You see, God is Love: the New Testament is filled with confirmations of that fact.  Not just loving, or loveable, although He is both.  But Love itself, filling all space.  So the more we know about that awesome infinite Love, Love that is omnipotent, the more we realize that we couldn’t possibly be overlooked by God.  Coincidentally, the more we know about divine Love, the more does our problem simply dissolve away.  Because we can’t hold on to a view of ourselves that no longer fits with what we’re learning about God.  There is a direct correlation between knowing God/knowing ourselves as His image and likeness, and healing.

Again, Mary Baker Eddy says, “We know no more of man as the true divine image and likeness, than we know of God.”  (ibid p.258)  So if your view of God is limited and small, your view of yourself falls into the same definition.

The Apostle Paul tenderly reminded the Colossians, “…your life is hid with Christ in God.”  (3:3)  Don’t you think that’s the absolutely safest place to be?  And about as close to God as you can get?  You’re definitely not out of His field of focus there!

God, divine Love, infinite Spirit, knows you inside and out.  He made you, He cares for you, He directs you.  And as we lift up our thoughts, hearts, and lives to Him we are healed.  Because we see Him as He really is – which means we see us as we really are.

Melissa Hayden is a Christian Science practitioner in Salem, OR. You can find more information and additional articles at this link.  If you like what you’re reading, click the “add me” button.

Where do you live?

February 6, 2014

If someone asks you that question, the typical response is to give a location: this part of town, or on that street.  The Apostle Paul took a completely different approach when he said, “in him we live…”  He was referring to God: in God we live.  God who is infinite and fills all space.  Wow!  Paul went on to explain that we move and have our being in God, as well.  Live, move, being.  Isn’t that everything?  (Acts 17:28)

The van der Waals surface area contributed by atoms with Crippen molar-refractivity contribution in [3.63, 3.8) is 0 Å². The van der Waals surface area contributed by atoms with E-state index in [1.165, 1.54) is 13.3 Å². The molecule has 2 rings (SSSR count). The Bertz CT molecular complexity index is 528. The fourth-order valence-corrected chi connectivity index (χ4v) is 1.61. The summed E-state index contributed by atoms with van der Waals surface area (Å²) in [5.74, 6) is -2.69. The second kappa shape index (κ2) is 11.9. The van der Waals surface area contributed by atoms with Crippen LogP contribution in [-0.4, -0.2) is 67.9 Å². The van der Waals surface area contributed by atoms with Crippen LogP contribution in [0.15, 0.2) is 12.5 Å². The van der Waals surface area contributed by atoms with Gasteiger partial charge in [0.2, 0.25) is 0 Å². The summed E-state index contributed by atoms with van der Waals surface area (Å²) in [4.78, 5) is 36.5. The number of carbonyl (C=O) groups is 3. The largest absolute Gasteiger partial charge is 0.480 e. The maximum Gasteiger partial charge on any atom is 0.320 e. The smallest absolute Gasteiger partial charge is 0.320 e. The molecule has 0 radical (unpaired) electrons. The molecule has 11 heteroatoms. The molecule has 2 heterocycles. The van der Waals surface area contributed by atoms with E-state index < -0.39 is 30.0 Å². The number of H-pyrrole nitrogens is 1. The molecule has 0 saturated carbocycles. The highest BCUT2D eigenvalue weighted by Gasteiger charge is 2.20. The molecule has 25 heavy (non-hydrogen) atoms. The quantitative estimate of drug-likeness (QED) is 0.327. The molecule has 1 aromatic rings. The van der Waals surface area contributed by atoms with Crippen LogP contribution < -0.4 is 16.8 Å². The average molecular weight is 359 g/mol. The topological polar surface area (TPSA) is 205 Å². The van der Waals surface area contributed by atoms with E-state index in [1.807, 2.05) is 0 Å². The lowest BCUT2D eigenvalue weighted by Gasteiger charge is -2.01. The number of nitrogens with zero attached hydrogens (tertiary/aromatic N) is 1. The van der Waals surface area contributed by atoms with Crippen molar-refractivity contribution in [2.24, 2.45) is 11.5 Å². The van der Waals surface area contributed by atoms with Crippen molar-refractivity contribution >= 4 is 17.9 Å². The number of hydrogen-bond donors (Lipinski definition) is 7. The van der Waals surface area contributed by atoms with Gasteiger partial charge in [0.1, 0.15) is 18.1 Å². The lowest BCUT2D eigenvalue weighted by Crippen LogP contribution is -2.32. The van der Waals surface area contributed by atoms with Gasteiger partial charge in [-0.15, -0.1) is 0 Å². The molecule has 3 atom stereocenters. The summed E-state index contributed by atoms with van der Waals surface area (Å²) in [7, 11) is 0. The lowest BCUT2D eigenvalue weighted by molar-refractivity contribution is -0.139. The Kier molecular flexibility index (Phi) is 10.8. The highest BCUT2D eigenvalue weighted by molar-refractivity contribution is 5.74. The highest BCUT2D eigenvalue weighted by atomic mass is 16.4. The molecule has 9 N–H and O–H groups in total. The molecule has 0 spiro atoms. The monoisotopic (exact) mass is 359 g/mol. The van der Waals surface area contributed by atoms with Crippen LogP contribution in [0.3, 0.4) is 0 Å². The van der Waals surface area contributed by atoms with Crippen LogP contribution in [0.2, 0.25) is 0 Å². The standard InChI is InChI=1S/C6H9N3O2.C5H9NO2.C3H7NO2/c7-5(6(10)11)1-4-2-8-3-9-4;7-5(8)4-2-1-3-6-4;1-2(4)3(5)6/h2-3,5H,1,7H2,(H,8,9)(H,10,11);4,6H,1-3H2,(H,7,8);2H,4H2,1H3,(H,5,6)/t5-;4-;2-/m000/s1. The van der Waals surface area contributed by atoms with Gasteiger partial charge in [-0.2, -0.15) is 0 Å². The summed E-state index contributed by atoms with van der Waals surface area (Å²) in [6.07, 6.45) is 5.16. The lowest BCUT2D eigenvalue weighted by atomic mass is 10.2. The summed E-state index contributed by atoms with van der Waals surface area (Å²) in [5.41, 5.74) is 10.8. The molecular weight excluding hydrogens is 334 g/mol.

Think about that.  Paul didn’t say we will live, or we used to live.  Just, we live.  Now.  Here.

What does that mean for you and me? To really answer that means getting a better sense of who God is because you can’t know much about where you live if you don’t know the neighborhood!  Or as the Psalmist put it, “Lord, thou has been our dwelling place in all generations.”  (Ps 90:1)

The Bible tells us a lot about God: that He is Love; (1 John 4:8) and that He is Spirit; ((John 4:24) and that He is perfect; (Matt 5:48) and that He is invariable (James 1:17) just to name a very few.

So if we live, move and have our being in Love that leaves no room for unloveliness, no room for anything that is not Love.  Hatred, greed, fear, disease, whatever is not like or of Love, is not like or of us.  Living, moving, and being in Spirit means that we are spiritual, not material: in and of Spirit but not in or of matter.  Having a perfect God as our dwelling place means we don’t exist or act or express in imperfection: instead perfect God, perfect creation.  Unchanging Deity means that life, movement, and “isness” must be equally consistent and good, without harmful change.